posted by Emily at 5:54 PM | 2 comments
Wednesday, September 10, 2008
"When one door of happiness closes, another opens; but often we look so long at the closed door that we do not see the one which has been opened for us."
- Helen Keller

(Excuse this insensitive knee-jerk reaction, but what the hell would Helen Keller know about looking at doors.)

My door of happiness this week has been Constitutional Law class. I had a feeling, from day one, that this particular door would start slowly sliding backwards against the ragged carpet of my steadfast will, but I certainly didn't expect to rip my own rug out from under me and let the door hit me in the face.
I mean, I'm supposed to be logical. I'm supposed to be an excellent communicator. Why am I the only one who stumbles over words and holds up the rest of the class while I dig frantically for my pocket Constitution? Why can't I escape my own ethical filters that keep me from finding the good in bad decisions? I wanted to go to law school, but now I can't stand to think of two years of my life devoted to a process of browsing instead of analyzing, manipulating instead of understanding, and slithering through vague arguments for justice, snatching pieces to fit my own ends.
So what is Emily now? A psychology major. For some reason, this feels like a defeat. I'm immensely interested in the field and the faculty fully supports my decision. It's just that going from the literal "study of conflict" to the study of cognitive processes and emotions seems like a downgrade. Instead of writing a paper on Korematsu v. U.S. I'll be researching hope vs. optimism.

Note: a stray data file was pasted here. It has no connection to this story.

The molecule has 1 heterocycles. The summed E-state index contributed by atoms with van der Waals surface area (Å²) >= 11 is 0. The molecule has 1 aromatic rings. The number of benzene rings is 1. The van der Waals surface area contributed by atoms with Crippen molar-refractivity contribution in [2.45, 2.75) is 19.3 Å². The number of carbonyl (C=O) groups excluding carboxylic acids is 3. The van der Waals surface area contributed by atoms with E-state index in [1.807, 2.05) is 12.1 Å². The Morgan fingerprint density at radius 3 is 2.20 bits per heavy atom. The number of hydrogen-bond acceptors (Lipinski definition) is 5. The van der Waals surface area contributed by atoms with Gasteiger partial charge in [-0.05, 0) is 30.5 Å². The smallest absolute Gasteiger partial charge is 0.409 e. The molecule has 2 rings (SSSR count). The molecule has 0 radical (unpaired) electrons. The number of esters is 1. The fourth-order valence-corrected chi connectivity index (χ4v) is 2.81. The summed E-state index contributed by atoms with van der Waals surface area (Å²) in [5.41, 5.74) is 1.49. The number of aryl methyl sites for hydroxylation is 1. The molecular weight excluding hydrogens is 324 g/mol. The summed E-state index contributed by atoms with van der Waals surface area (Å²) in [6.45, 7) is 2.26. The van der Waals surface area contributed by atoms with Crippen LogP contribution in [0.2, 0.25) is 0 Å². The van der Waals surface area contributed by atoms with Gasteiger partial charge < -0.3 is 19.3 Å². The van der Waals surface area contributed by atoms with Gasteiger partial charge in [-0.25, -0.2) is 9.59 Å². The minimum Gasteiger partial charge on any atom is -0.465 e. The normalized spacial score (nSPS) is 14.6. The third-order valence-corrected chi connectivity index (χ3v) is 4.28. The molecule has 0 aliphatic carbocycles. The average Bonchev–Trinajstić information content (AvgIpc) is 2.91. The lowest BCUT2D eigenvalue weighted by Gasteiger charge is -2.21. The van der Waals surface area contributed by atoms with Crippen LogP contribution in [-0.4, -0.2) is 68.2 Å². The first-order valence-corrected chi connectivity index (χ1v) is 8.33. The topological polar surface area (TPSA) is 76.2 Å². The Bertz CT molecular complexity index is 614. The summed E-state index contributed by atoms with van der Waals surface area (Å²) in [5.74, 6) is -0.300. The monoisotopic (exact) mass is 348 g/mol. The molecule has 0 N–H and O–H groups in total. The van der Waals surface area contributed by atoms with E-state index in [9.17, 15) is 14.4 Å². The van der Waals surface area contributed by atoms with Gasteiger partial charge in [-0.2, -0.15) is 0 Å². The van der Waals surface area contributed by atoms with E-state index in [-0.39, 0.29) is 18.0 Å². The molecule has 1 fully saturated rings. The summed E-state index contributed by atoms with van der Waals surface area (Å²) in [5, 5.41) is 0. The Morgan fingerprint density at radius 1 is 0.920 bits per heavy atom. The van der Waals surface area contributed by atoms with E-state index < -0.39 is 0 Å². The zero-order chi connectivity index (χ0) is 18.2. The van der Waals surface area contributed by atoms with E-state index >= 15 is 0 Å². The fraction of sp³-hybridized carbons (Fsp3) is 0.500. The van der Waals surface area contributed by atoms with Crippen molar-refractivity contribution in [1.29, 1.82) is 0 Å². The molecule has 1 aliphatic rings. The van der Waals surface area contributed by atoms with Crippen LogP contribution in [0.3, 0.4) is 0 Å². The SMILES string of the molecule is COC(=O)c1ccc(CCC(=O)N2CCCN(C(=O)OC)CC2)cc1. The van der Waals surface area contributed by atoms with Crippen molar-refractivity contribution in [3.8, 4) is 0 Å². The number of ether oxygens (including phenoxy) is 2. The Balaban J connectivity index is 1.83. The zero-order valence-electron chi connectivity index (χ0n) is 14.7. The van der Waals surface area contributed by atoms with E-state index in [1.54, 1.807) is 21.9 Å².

It's okay, though, because all the students in the pre-law department are pretentious assholes, and I won't miss a single one of them.
posted by Emily at 4:17 PM | 2 comments
Monday, September 8, 2008
In case you've been living in a hole the past two weeks, Sarah Palin's daughter is pregnant. She has chosen to keep the child and marry the father. Good for her. My problem comes from Sarah Palin's argument that her daughter shouldn't have to choose.

This will be brief, because I realize by posting this entry at all I'm stoking the fires of some serious hell to pay if people have the wrong reactions.

I believe that there is no greater decision than the decision to bring human life into the world.

If I become pregnant, I will choose responsibility over the life of which I have become a steward. My life will have become inextricably bound with another, and morally I would see no other option for myself.

If I live in a world where I do not have that choice - where my reproductive system essentially belongs to a higher authority which regulates my decision to conceive, then I feel as though that higher authority has deemed me irresponsible and incapable of making the decision myself.

Somehow, I know this is wrong. If I cannot choose to put a child into the world for whom I can be loving, responsible, and present, than parenthood becomes a task rather than a blessing.

Overturn Roe v. Wade, and we will not see a decline in extramartial sexual activity or in unwanted pregnancies. We probably won't even see a decline in abortions. Abortions will likely be in high demand, expensive, and performed in unsafe conditions. I agree with most politicians that we should end federal funding towards abortions as a moral imperative, but allow the states to decide their own systems of regulating the process.

I'm interested to hear your thoughts, especially if they clash terribly with mine, and especially if you are incensed by my stance.
posted by Emily at 5:49 PM | 2 comments